The colours all depend on where they have been planted and what plant food they have been given. It is the content of aluminium in the plant that controls its colour, with pH affecting the uptake of aluminium. With this in mind, if you plant hydrangeas in Alkaline soils, with a pH of 6.0 or more, they are more likely to create pink flowers, while the more acidic soils, with a pH 4.5 to 5.5, tend to produce blue blooms. Pink hydrangeas can however be turned blue, when aluminium sulphate is added to the soil, as this lowers the PH level.
Similarly, adding lime to the soil will heighten the pH levels, which will turn blue hydrangeas pink. When attempting to alter the colour of your flowers through using these minerals, it’s always important to add them sparingly and dilute them well, as too much of one chemical can scorch your plants. If you’re unable to alter the PH of your soil, you may wish to grow your hydrangeas in raised beds or containers to achieve the required hue. The only hydrangeas that aren’t affected by PH balances in the soil are white hydrangeas. Also note that it’s easier to change blue flowers to pink than pink to blue.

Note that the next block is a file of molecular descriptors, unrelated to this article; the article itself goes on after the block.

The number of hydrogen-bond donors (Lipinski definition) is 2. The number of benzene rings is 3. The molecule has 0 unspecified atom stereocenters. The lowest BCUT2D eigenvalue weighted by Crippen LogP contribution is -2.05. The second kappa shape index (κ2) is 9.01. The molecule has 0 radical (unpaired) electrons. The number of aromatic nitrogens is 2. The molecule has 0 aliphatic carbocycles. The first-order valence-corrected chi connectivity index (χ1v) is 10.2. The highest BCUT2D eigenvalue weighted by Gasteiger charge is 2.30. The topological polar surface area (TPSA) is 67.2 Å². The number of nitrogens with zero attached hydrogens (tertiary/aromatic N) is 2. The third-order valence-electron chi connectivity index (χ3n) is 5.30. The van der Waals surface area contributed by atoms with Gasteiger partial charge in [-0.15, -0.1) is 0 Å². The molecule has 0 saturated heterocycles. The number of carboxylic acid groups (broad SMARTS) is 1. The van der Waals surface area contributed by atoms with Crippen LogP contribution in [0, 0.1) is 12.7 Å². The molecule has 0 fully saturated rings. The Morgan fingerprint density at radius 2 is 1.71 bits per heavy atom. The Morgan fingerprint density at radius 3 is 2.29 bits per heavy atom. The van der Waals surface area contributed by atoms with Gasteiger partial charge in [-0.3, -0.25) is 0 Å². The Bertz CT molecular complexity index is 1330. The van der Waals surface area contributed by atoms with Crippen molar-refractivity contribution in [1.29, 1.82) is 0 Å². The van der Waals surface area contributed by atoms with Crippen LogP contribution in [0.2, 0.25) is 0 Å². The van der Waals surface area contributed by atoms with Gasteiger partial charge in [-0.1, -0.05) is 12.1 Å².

Read more here
As soon as the flowers begin to fully develop, this is when you should cut them. For best results, do so early in the morning. Try to cut at a diagonal, as this will encourage the flower stem to drink up more water. Cutting slits or fraying the ends will further enhance this. Remove all lower leaves on the stems too.
Soak your chosen flowers in a bucket of cool water for at least an hour before arranging them in a vase. When placing your vase in the household, avoid areas with draughts or locations that sit in direct sunlight. Both of these factors will cause the flowers to dry out.